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Meditation 804
Failed Prophecy and Self-Delusion

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While I was doing a bit of research into the background of Robert Weiland (see discussion to Meditation 801) I encountered an astounding article by author David Ben-Ariel about Herbert W. Armstrong. Armstrong who was founder of the Worldwide Church of God, made numerous prophecies, including one that Christ would return in his lifetime. Armstrong died in 1986, that prophecy still unfulfilled.

Armstrong lived and preached long enough to make numerous prophecies in spite of the fact he was demonstrably bad at it, and extensive lists exist of his failed prophecies, such as this one.

Now Ben-Ariel is apparently a true believer in Armstrong in spite of Armstrong's abject failure at prophecy. In his article, Herbert W. Armstrong Was Ahead of His Time!, Ben-Ariel claims he responds to lists of failed prophecies with "Herbert Armstrong was ahead of his time."

As justification for this line of thought he states "The Apostle Paul also thought Christ would return in his lifetime. He was ahead of his time." The alternate idea that Paul was an even worse prophet (by about 1,900 years) than Armstrong does not seem to occur to Ben-Ariel.

Isn't this a wonderful way to delude yourself when a prophecy fails to pan out? Just say the prophet was ahead of his time and go on blindly believing the failed prophecy. What incredible self-inflicted stupidity!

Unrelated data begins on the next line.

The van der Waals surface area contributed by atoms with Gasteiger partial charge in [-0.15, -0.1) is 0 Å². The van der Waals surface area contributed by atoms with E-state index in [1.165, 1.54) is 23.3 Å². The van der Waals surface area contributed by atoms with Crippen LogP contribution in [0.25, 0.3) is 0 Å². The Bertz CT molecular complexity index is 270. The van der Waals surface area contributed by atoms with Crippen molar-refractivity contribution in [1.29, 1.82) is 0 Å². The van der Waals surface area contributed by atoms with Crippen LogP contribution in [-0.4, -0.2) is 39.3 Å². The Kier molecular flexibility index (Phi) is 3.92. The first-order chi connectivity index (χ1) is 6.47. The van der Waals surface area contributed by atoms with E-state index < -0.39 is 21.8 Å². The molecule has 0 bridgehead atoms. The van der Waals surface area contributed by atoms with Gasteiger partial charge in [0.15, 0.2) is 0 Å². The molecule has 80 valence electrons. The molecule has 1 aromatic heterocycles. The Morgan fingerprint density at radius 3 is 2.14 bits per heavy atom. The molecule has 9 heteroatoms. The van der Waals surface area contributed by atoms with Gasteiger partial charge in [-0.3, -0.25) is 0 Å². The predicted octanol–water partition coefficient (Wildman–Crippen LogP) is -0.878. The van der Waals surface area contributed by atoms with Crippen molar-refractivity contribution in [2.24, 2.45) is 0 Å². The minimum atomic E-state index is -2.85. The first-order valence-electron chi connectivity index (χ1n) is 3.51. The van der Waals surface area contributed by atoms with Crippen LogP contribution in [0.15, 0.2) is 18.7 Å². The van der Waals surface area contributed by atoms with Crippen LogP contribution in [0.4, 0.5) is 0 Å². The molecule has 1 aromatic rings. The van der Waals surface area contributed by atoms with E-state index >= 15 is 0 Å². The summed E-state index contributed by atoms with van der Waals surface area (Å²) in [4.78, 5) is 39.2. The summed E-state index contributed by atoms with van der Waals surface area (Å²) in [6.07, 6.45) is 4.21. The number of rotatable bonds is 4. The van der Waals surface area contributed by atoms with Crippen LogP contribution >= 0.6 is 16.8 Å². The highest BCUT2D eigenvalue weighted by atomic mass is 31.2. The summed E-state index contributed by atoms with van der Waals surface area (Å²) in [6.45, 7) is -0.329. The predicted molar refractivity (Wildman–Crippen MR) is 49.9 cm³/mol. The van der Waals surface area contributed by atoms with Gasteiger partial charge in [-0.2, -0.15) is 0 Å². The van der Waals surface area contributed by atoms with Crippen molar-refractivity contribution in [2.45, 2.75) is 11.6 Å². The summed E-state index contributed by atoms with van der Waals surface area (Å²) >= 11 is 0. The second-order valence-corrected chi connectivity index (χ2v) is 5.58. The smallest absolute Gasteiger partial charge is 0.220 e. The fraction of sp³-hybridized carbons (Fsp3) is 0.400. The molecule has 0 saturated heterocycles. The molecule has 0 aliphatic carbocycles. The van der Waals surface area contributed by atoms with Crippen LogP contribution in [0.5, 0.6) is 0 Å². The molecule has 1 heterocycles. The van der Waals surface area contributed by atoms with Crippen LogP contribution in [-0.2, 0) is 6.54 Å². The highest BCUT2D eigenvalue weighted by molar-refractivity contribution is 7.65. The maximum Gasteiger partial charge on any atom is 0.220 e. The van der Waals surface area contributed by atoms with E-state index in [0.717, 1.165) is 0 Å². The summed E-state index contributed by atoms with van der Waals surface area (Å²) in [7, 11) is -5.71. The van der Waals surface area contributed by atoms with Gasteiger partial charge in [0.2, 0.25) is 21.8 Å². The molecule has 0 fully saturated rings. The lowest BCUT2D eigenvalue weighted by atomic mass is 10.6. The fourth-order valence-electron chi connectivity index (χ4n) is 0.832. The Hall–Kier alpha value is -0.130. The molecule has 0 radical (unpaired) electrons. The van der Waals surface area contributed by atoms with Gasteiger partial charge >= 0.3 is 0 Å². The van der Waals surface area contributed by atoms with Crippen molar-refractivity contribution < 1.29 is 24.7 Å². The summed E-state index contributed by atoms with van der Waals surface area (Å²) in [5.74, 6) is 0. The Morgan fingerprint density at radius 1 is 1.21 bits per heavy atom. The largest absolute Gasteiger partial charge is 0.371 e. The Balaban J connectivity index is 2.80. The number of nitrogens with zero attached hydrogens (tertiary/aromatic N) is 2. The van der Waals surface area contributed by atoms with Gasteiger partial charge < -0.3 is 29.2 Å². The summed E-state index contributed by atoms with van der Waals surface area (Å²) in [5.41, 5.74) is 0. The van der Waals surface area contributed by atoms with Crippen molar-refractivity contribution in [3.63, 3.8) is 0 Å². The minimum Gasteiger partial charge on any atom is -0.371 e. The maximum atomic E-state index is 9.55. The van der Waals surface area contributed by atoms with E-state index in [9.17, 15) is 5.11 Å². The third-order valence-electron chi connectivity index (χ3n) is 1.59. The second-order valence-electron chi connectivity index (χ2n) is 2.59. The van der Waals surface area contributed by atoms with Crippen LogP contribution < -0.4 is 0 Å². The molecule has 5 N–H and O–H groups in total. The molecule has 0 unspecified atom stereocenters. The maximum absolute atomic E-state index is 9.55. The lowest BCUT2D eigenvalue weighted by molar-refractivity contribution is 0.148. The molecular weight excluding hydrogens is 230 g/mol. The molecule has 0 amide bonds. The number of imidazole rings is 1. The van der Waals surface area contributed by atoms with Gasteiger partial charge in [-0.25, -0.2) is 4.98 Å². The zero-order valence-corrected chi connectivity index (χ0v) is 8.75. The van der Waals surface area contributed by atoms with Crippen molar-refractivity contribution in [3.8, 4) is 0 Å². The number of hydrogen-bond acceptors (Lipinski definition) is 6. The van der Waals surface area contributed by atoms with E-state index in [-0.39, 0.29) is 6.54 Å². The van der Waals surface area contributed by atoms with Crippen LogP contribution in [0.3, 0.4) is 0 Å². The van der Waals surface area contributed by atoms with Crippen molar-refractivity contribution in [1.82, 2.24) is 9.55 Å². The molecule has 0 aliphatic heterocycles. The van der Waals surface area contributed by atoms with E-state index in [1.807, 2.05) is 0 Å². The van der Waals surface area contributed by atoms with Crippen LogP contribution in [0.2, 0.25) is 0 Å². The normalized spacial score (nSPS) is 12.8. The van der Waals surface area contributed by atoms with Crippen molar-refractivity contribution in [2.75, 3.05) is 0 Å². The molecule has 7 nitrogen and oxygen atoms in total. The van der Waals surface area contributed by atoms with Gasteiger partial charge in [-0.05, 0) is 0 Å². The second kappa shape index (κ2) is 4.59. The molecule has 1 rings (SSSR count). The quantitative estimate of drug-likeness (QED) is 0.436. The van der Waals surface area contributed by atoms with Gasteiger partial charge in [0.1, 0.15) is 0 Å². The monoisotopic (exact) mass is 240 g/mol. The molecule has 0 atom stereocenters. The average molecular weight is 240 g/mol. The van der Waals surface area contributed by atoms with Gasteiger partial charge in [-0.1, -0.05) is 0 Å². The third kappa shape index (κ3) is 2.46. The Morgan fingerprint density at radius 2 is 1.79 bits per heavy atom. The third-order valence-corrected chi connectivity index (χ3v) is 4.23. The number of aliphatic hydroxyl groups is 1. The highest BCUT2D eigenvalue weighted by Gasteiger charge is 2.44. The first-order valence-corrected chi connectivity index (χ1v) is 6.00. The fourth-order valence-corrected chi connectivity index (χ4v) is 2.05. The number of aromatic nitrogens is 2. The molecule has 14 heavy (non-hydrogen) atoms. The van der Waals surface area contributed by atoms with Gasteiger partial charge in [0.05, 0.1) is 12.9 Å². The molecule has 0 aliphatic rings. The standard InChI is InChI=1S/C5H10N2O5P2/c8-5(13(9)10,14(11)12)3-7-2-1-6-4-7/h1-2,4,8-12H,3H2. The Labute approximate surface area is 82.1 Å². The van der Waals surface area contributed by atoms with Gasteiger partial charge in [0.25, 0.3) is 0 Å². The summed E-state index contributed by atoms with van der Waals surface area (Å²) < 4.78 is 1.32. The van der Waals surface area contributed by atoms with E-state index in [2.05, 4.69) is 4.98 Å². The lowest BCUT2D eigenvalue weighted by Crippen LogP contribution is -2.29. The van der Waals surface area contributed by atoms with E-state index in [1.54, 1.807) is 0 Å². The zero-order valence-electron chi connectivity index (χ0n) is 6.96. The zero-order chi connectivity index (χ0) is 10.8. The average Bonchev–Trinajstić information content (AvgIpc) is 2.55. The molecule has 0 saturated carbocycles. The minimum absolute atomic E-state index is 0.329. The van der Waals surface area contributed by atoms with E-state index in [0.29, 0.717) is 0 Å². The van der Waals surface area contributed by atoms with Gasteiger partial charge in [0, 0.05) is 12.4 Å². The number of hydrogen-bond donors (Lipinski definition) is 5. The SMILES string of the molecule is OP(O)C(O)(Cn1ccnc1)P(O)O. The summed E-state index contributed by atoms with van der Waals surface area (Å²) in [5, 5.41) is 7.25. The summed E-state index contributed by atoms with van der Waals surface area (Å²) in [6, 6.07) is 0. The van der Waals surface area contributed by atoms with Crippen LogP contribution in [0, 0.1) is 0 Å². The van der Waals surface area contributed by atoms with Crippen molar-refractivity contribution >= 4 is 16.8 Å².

I'm reminded of a few years back when I was on the psychic sucker's mailing list (Meditation 503 and discussion) and I chose to investigate a few psychic sites. One psychic actually had a list of all her New Year's predictions for several years and listed her success rate for each year (a mid-teen percentage) but then added a disclaimer to the effect that while psychics could foresee the future accurately, they were not good on dates, and any prediction might be fulfilled one or two or several years in the future. Same rational as the one used for Armstrong's prophecies - this psychic was just "ahead of her time." It's a great line - you can never be wrong.

Along the same line of thought, I found in the current issue of Skeptic[1] the origin of the prophecy that Planet X will crash into Earth in 2012. The event was originally predicted by the psychic Nancy Leider to occur in May 2003. The prophecy failed - but of course, psychics cannot be wrong, only ahead of their time, so the prophecy was recycled to December 2012.

When a prophecy or prediction fails, it fails! It's not ahead of its time, it's just out-and-out wrong. To pretend otherwise is nothing more than self-delusion.


  1. 2012 and Counting: A NASA Scientist Answers the Top 20 Questions About 2012 by David Morrison, Skeptic Vol 15 No.2 2009